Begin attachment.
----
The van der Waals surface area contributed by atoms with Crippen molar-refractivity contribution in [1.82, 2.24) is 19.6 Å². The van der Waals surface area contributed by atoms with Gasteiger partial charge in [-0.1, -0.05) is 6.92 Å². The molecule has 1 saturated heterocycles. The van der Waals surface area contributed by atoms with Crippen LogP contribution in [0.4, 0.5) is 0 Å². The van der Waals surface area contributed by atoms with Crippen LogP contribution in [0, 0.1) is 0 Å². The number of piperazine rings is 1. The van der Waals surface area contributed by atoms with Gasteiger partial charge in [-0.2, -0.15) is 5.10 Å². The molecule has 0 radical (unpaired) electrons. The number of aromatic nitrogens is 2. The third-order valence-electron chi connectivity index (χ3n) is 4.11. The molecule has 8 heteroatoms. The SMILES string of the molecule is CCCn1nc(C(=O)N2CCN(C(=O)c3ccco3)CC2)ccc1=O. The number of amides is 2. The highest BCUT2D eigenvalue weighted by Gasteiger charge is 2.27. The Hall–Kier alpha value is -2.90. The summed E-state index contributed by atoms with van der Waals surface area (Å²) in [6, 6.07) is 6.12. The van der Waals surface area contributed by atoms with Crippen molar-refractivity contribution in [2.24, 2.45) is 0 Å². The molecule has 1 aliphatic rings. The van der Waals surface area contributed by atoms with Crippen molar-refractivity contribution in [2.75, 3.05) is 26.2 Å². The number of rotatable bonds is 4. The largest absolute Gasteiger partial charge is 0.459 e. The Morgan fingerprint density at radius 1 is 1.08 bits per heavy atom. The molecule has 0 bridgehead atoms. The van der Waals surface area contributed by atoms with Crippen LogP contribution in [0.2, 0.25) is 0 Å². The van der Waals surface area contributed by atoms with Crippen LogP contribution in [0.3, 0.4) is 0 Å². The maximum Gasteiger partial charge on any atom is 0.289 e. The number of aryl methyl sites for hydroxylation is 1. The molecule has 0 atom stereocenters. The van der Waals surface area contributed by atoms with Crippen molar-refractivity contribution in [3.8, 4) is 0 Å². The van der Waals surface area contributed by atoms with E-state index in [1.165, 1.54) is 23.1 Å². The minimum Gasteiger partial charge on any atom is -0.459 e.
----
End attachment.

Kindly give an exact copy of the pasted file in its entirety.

The van der Waals surface area contributed by atoms with Crippen molar-refractivity contribution in [1.82, 2.24) is 19.6 Å². The van der Waals surface area contributed by atoms with Gasteiger partial charge in [-0.1, -0.05) is 6.92 Å². The molecule has 1 saturated heterocycles. The van der Waals surface area contributed by atoms with Crippen LogP contribution in [0.4, 0.5) is 0 Å². The van der Waals surface area contributed by atoms with Crippen LogP contribution in [0, 0.1) is 0 Å². The number of piperazine rings is 1. The van der Waals surface area contributed by atoms with Gasteiger partial charge in [-0.2, -0.15) is 5.10 Å². The molecule has 0 radical (unpaired) electrons. The number of aromatic nitrogens is 2. The third-order valence-electron chi connectivity index (χ3n) is 4.11. The molecule has 8 heteroatoms. The SMILES string of the molecule is CCCn1nc(C(=O)N2CCN(C(=O)c3ccco3)CC2)ccc1=O. The number of amides is 2. The highest BCUT2D eigenvalue weighted by Gasteiger charge is 2.27. The Hall–Kier alpha value is -2.90. The summed E-state index contributed by atoms with van der Waals surface area (Å²) in [6, 6.07) is 6.12. The van der Waals surface area contributed by atoms with Crippen molar-refractivity contribution in [2.24, 2.45) is 0 Å². The molecule has 1 aliphatic rings. The van der Waals surface area contributed by atoms with Crippen molar-refractivity contribution in [2.75, 3.05) is 26.2 Å². The number of rotatable bonds is 4. The largest absolute Gasteiger partial charge is 0.459 e. The Morgan fingerprint density at radius 1 is 1.08 bits per heavy atom. The molecule has 0 bridgehead atoms. The van der Waals surface area contributed by atoms with Crippen LogP contribution in [0.2, 0.25) is 0 Å². The van der Waals surface area contributed by atoms with Crippen LogP contribution in [0.3, 0.4) is 0 Å². The maximum Gasteiger partial charge on any atom is 0.289 e. The number of aryl methyl sites for hydroxylation is 1. The molecule has 0 atom stereocenters. The van der Waals surface area contributed by atoms with Crippen molar-refractivity contribution in [3.8, 4) is 0 Å². The van der Waals surface area contributed by atoms with E-state index in [1.165, 1.54) is 23.1 Å². The minimum Gasteiger partial charge on any atom is -0.459 e.